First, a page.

LayTec’s new InspiRe in-situ tool used for monitoring perovskite formation

Germany-based in-situ metrology system maker LayTec has announced that its new InspiRe system applies high-speed in-situ reflectance measurements for monitoring perovskite thin-film formations during spin-coating and subsequent annealing. In collaboration with professor Norbert Nickel’s group at HZB, LayTec designed the InspiRe in-situ metrology system, which was applied to monitor both spin-coating and annealing. Gathering data at a time resolution on the millisecond scale allows resolving of the kinetics and phase formations during film formation. While spin-coating, the absorption behavior and the thinning of precursor solution is monitored. The absorption edge (i.e. band gap) of the deposited perovskite film is derived directly during annealing. Spectral changes during annealing indicate ‘over-annealing’ after the desired bandgap has been achieved. This methodology allows the systematic study of film formation during two crucial process steps…

Researchers at Linkæžšping University, in collaboration with colleagues in China, have developed a tiny unit that is both an optical transmitter and a receiver. “This is highly significant for the miniaturization of optoelectronic systems,” says LiU professor Feng Gao.

Chunxiong Bao, postdoc at Linkæžšping University, types in a sentence on a computer screen, and the same sentence immediately appears on the neighboring screen, optically transferred from one diode to another. The diode is made from perovskite.

Perovskites have the useful property of both detecting and emitting light. The team has now developed a diode that can be directed in two directions: it can receive optical signals and it can just as easily transmit them. This means that text and photographs can be wirelessly transmitted from one unit to the other and back again, using two identical units. And so rapidly that we experience it as happening in real time.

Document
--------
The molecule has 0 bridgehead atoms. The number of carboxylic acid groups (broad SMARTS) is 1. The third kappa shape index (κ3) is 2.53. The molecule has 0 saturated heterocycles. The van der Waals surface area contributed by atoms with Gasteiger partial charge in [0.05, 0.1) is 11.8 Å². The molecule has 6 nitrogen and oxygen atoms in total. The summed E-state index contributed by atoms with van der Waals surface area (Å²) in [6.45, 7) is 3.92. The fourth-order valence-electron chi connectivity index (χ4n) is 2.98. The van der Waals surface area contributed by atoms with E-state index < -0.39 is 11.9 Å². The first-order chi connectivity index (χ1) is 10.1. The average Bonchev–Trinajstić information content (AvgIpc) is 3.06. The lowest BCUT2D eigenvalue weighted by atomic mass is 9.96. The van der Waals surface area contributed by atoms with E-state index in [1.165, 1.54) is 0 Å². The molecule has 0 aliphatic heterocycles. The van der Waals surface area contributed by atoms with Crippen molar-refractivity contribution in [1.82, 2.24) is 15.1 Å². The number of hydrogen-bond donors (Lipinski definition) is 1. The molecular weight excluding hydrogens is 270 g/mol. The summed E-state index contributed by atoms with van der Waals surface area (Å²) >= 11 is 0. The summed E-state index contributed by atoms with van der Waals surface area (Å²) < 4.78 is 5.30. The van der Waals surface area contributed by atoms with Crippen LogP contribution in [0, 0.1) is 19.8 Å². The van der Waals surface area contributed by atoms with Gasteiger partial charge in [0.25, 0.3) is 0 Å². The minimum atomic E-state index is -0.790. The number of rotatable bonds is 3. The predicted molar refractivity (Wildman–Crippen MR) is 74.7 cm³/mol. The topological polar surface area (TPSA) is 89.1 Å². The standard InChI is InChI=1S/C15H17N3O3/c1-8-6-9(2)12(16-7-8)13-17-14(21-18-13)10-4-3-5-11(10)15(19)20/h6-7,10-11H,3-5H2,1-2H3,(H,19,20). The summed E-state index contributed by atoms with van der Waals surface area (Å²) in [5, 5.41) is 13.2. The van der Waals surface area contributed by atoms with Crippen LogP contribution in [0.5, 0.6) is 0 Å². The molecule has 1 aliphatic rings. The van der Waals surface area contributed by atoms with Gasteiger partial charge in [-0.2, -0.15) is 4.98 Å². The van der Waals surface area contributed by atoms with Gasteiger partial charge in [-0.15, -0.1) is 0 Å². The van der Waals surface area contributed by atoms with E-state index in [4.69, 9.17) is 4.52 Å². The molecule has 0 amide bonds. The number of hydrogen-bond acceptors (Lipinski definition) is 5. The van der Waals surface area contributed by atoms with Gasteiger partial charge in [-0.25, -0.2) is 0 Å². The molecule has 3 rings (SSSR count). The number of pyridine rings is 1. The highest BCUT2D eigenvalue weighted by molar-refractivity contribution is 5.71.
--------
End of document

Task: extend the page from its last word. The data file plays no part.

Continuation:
In the autumn of 2018, Chunxiong Bao discovered the most suitable perovskite to build a photodetector showing higher performance and longer lifetime, and described this in an article. The development of light-emitting diodes from perovskites has also made rapid progress. Weidong Xu, postdoc at Linkæžšping University, developed a perovskite light-emitting diode with an efficiency of 21% last year, which is among the best in the world. What the scientists have now achieved is the development of a perovskite that comprises a light-emitting diode and that at the same time is an excellent photodetector.

All optical communication requires rapid and reliable photodetectors – devices that capture light and convert it into an electrical signal. Current optical communication systems use photodetectors made from materials such as silicon and indium gallium arsenide. These are, however, expensive and they cannot be used in applications that require low weight, flexibility, or large surfaces.